Gestalt Psychology

Gestalt psychologists consider learners that know the “whole” (or the highest level of Bloom’s taxonomy) in terms of the parts that make it up. Winn (2004) states that ” Technology has advanced to the point where we can construct complete environments within which students can learn.” Technology can provide the tools necessary to create both interactive and immersive learning environments that are consistent with Gestalt psychological theories; however, I no longer believe that this can be accomplished in the K-12 environment (and many college courses) just by a classroom teacher, even those that are very savvy. Teachers need support to develop and utilize these tools in the classroom. This includes professional development and hands on training, and this seems to be lacking in schools today.

For instance, the visual, auditory, and kinesthetic learning channels discussed in Gestalt psychology can easily be practiced using numerous tools readily available today. Flickr, Google Images, and other similar tools provide a picture for just about every concept, and most if not all teachers can easily incorporate this into the classroom. Providing a more immersive environment, such as with Second Life and Flash can take these graphics to another dimension or level of understanding where the imagination (and cost) and lack of support in the classrooms are many of the total factors that stand in the way. Anyone who has taken these courses or utilized these technologies can attest to the vast amount of knowledge it requires to develop using these tools.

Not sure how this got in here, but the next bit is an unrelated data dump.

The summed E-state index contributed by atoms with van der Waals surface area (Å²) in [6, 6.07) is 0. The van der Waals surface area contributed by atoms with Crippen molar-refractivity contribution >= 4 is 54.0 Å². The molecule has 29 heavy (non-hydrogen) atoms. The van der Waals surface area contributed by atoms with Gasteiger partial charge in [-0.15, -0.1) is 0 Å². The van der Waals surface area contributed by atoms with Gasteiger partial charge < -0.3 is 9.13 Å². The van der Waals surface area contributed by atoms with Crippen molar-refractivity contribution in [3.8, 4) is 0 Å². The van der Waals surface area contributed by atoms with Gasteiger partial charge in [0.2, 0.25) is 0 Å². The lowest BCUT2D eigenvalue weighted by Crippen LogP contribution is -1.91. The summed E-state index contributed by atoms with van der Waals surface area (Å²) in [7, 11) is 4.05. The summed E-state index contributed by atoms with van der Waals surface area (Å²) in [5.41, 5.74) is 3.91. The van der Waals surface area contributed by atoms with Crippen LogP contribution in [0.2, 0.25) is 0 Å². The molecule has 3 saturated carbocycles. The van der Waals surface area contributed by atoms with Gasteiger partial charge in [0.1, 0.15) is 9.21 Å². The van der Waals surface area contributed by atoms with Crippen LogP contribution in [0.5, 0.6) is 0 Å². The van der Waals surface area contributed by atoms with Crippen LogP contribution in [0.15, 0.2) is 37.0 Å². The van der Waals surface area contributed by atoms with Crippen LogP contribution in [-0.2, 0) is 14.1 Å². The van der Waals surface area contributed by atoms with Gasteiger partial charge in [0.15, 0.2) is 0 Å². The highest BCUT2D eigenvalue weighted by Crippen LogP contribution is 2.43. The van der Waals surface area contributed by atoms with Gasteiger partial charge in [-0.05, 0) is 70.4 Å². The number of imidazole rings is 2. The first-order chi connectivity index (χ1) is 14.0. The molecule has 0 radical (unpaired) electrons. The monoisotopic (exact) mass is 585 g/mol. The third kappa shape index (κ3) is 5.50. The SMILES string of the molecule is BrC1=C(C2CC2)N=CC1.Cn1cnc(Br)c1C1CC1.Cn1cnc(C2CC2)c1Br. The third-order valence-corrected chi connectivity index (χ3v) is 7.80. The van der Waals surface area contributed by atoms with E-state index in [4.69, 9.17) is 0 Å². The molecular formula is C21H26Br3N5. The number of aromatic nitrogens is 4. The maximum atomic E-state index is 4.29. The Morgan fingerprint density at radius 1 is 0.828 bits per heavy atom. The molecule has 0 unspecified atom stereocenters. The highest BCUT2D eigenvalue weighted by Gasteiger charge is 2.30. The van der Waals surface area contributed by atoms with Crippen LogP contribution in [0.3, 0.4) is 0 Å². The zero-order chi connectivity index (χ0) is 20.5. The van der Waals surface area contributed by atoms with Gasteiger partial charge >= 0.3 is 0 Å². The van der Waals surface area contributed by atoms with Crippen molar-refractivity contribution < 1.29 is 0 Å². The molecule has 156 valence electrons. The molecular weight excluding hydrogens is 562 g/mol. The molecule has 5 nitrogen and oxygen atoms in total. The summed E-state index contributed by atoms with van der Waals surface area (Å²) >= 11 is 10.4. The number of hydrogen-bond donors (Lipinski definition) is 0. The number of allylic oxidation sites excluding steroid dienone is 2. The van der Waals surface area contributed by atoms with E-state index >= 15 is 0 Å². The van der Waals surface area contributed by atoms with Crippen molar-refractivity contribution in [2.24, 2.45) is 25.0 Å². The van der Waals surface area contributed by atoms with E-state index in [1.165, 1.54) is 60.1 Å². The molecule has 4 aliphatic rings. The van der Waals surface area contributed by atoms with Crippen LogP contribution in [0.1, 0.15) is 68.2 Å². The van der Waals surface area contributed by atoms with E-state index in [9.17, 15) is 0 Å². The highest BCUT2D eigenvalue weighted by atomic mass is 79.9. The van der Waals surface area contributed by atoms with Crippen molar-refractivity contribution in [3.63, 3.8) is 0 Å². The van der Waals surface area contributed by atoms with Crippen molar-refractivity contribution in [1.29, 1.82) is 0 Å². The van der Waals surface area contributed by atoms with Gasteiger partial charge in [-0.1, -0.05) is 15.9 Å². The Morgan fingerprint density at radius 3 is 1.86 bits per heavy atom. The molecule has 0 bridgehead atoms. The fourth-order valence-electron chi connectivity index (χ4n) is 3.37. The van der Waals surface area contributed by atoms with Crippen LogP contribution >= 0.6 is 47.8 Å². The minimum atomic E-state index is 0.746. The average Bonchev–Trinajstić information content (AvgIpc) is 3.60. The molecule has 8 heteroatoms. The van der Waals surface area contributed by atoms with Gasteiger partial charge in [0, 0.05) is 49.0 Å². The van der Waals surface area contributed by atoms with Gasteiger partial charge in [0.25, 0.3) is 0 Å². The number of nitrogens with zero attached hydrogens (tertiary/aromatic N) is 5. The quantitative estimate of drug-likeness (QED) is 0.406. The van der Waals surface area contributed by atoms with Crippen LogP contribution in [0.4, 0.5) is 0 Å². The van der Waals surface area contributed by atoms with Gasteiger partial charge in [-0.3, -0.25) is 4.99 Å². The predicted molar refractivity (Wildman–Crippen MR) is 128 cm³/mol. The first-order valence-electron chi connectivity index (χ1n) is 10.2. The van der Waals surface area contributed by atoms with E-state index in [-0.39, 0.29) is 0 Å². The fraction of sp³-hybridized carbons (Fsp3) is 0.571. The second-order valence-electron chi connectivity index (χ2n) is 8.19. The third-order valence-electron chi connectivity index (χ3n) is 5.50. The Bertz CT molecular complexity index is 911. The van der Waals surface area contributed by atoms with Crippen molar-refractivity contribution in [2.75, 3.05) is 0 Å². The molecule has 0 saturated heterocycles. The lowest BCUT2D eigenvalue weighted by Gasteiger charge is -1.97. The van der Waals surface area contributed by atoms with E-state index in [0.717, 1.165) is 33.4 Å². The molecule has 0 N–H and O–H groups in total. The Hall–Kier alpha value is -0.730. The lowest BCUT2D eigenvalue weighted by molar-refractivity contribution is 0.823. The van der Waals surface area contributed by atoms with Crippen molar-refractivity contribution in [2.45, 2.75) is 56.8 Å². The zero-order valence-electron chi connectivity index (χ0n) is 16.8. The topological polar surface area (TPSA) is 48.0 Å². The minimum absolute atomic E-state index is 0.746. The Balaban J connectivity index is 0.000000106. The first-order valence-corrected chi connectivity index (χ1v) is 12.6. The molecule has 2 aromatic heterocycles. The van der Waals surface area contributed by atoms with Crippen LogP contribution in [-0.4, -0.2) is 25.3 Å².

So technology does make this capable, but not practical in all instances. It requires, amongst other things, support, development, training, and buy-in from those in the classroom.

Winn, W. (2004). Cognitive perspectives in psychology. In D. H. Jonassen (Ed.), Handbook of research on educational communications and technology

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